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Virulent Fusarium Most Prevalent in Western Canada

12 May 2011
University of Manitoba

CANADA - A plant pathologist with the University of Manitoba reports a new more virulent strain of fusarium head blight has become the dominant strain in western Canada.

Fusarium head blight is a fungal infection that attacks cereal grains, particularly wheat and barley as well as oats and corn.

Fusarium graminearium, the most prevalent strain of fusarium in Manitoba, Saskatchewan and Alberta, produces deoxynivalenol, or DON, a mycotoxin that reduces the end use quality of grains used for human and animal consumption.

Dr. Dilantha Fernando, a cereal and canola pathologist with the University of Manitoba, says 3 Acetyl or 3-A DON, a more virulent chemotype which produces more of the mycotoxin, has displaced 15-A DON as the most predominant chemotype in Manitoba.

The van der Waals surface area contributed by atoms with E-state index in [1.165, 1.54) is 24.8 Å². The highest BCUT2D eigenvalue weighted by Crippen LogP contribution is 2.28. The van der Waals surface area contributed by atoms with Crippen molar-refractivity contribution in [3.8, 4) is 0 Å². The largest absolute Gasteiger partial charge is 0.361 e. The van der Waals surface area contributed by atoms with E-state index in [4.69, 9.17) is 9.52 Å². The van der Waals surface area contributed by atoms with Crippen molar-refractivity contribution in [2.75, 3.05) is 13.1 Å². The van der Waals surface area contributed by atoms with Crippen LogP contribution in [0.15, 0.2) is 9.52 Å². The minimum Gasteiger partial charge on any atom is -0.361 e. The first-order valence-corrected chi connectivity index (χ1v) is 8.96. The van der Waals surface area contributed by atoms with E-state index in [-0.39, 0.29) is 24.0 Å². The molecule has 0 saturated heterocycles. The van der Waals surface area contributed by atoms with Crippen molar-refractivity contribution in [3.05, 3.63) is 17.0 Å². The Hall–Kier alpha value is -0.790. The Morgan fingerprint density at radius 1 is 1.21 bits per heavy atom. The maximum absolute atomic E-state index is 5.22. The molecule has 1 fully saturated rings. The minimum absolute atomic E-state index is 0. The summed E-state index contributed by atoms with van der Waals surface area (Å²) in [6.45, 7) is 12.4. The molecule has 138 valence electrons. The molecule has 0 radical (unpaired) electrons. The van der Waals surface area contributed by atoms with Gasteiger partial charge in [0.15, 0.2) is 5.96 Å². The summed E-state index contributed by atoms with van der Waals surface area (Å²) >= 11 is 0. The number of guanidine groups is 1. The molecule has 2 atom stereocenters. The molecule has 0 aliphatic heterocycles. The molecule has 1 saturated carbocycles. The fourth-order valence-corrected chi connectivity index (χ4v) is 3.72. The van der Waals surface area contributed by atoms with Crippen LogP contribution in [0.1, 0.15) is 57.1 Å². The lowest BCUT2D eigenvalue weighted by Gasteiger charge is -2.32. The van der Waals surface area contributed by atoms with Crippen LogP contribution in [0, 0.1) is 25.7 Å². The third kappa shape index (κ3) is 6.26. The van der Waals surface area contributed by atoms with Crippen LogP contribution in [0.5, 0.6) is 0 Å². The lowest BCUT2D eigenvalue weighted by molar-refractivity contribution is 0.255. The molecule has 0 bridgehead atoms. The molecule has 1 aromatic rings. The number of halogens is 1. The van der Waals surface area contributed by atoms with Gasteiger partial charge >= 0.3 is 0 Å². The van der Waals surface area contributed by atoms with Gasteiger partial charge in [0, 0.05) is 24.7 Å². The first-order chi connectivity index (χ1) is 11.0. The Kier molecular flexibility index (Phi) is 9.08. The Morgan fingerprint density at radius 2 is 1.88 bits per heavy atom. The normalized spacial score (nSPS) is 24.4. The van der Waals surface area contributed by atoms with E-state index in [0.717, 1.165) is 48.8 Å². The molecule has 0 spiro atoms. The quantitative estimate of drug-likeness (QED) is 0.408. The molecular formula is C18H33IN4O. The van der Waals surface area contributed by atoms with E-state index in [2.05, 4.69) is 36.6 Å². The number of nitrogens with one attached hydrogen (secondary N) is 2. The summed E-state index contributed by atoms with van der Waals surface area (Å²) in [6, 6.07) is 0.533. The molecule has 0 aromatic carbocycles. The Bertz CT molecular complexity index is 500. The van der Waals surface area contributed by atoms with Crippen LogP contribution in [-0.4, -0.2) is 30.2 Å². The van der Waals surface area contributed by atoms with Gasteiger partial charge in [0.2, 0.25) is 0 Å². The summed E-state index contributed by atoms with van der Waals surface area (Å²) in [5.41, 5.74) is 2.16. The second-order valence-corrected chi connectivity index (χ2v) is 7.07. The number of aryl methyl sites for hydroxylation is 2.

Dr. Dilantha Fernando, University of Manitoba said:

"The 3 Acetyl DON producers were more prevalent in the east part of Canada and also some of the states just south of us like North Dakota and we are now experiencing a rapid change to the 3 Acetyl DON producers.

Some of the data that we have from 2010 clearly shows that the 3-A DON isolates or strains are at about 88 percent in prevalence compared to 13 percent of the 15 Acetyl DON which is alarming because earlier it was about 30 percent of the 3 Acetyl DON producers.

It caught up to about 50-50 in the 2007-2008 seasons and within these three seasons it has now changed to be dramatically the 3 Acetyl DON producers that are more prevalent."

Dr. Fernando says, in the absence of fusarium resistant grains, growers are advised to consider other fusarium management strategies including rotations with non-host crops to reduce inoculum levels in the fields, the use of full tillage and fungicide applications.

TheCropSite News Desk

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